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Global climate change legislation progressing, says report



The majority of developed and emerging economies worldwide are producing “significant climate-related legislation”, according to a new report.

Some 32 of the 33 countries studied were revealed to have implemented, or be implementing, laws that would see their economies meet legally-binding environmental targets in the future, including carbon emissions, taxes and renewable energy.

The report, by Globe International and the London School of Economics’ Grantham Research Institute, is said to be “the most comprehensive research project” of its kind, and was launched today at the Globe Climate Legislation Summit.

The tide is beginning to turn decisively on tackling climate change, the defining material challenge of this century”, said Globe president Lord Deben, who is also chair of the government’s official climate advisers, the Committee on Climate Change.

This is a game-changing development, driven by emerging economies, but taking place across each and every continent.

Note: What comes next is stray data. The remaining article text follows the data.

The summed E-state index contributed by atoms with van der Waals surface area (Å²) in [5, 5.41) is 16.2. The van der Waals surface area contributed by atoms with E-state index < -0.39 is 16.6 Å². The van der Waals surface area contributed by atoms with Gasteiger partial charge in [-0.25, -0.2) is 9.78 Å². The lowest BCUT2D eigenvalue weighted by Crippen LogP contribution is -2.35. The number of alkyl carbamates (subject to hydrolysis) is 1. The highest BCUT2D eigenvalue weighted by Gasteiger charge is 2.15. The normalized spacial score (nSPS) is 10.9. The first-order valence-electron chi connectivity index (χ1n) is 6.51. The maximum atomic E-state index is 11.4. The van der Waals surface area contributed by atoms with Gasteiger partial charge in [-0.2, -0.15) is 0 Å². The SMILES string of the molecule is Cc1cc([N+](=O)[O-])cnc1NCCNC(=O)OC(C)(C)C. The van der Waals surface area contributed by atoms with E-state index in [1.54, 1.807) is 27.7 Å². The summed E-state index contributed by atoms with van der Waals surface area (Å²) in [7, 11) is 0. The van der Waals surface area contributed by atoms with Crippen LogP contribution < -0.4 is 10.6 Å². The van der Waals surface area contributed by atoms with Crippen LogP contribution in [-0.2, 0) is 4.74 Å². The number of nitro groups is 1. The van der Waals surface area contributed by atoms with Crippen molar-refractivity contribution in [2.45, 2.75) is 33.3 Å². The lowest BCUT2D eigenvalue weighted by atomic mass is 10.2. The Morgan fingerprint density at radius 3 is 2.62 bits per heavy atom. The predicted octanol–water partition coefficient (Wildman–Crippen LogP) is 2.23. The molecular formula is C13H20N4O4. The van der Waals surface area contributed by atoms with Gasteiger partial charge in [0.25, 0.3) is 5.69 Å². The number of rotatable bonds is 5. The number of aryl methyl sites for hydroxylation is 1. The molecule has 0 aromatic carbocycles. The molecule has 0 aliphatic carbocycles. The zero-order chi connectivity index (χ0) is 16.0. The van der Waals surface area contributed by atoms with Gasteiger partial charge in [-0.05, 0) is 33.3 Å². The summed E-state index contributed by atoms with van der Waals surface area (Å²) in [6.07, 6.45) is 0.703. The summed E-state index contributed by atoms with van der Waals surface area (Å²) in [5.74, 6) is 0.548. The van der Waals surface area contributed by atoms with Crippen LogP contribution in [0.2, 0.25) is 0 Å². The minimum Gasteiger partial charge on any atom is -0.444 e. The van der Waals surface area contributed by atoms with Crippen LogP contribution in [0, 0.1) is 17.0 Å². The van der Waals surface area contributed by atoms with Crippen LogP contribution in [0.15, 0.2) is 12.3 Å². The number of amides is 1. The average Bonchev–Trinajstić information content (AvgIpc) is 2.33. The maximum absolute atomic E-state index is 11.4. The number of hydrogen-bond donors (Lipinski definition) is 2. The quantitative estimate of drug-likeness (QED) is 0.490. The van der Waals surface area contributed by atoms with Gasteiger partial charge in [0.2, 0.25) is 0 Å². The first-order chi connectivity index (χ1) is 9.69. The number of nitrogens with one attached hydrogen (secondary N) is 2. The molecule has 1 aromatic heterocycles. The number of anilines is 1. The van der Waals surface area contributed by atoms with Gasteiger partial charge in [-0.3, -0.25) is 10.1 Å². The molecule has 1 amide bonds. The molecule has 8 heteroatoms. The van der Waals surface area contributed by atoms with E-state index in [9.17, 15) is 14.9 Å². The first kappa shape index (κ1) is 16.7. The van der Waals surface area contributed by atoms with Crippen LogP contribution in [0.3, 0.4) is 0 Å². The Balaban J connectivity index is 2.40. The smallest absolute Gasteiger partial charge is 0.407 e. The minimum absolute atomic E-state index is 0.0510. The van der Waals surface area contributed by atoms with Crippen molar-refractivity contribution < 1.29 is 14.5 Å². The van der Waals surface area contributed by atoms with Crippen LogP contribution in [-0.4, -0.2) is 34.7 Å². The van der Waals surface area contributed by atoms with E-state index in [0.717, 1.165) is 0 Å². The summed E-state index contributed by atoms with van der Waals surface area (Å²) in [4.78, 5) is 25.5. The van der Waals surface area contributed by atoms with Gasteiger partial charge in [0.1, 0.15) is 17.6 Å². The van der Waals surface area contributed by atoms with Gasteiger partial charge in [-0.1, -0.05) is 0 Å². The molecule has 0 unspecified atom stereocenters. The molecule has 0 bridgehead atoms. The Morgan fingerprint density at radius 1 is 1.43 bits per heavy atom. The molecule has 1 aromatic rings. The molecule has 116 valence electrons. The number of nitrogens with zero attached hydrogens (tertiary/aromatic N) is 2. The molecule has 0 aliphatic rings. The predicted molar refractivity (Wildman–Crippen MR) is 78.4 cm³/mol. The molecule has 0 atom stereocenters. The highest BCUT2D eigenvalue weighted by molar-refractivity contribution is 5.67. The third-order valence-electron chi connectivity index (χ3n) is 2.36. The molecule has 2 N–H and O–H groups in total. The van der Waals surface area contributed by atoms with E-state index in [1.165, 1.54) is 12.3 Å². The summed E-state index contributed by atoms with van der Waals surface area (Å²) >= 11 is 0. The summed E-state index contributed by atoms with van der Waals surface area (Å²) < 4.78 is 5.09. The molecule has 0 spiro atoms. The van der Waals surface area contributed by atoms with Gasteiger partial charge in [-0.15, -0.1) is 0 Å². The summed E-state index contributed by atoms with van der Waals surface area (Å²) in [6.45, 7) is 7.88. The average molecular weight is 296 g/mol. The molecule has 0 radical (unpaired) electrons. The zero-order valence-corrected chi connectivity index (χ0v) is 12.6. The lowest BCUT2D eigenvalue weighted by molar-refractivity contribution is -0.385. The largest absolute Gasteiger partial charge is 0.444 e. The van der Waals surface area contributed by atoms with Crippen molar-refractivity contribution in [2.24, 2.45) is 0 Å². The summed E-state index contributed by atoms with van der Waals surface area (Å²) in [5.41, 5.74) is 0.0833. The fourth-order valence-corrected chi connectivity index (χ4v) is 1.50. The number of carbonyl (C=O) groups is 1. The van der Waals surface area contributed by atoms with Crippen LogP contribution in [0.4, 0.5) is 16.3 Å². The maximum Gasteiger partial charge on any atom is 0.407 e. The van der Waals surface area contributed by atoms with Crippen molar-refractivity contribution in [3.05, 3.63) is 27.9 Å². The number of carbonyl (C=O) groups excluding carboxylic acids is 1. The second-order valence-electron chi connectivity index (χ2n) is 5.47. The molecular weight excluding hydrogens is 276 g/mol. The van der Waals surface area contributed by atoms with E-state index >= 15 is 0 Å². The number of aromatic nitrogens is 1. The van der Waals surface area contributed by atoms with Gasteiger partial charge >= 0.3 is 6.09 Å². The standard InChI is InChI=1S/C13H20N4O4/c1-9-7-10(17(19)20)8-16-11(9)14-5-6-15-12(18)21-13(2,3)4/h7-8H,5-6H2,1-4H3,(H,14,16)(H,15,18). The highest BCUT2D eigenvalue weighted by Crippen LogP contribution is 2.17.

Most importantly it challenges how governments look at the international negotiations up to 2015 requiring much greater focus by governments to support national legislation.”

The Globe study follows research conducted by Glasgow University Media Group and Chatham House, which showed that few people in Britain trusted politicians when it comes to climate change.

The qualitative investigation noted a “widespread culture of cynicism and distrust” following climate inaction from governments – something that a separate group of scientists said would be costly.

Meanwhile, a group of climate researchers from Austria recently concluded that swift political action was needed in order to truly curb international greenhouse gas emissions.

Further reading:

Politicians failing to limit climate change, say scientists

Reflecting on a cooler world: 333 months ago

Visual evidence, not science, shown to sway climate sceptics

From austerity to scarcity: the coming global crisis

Scientists say climate procrastination could be costly


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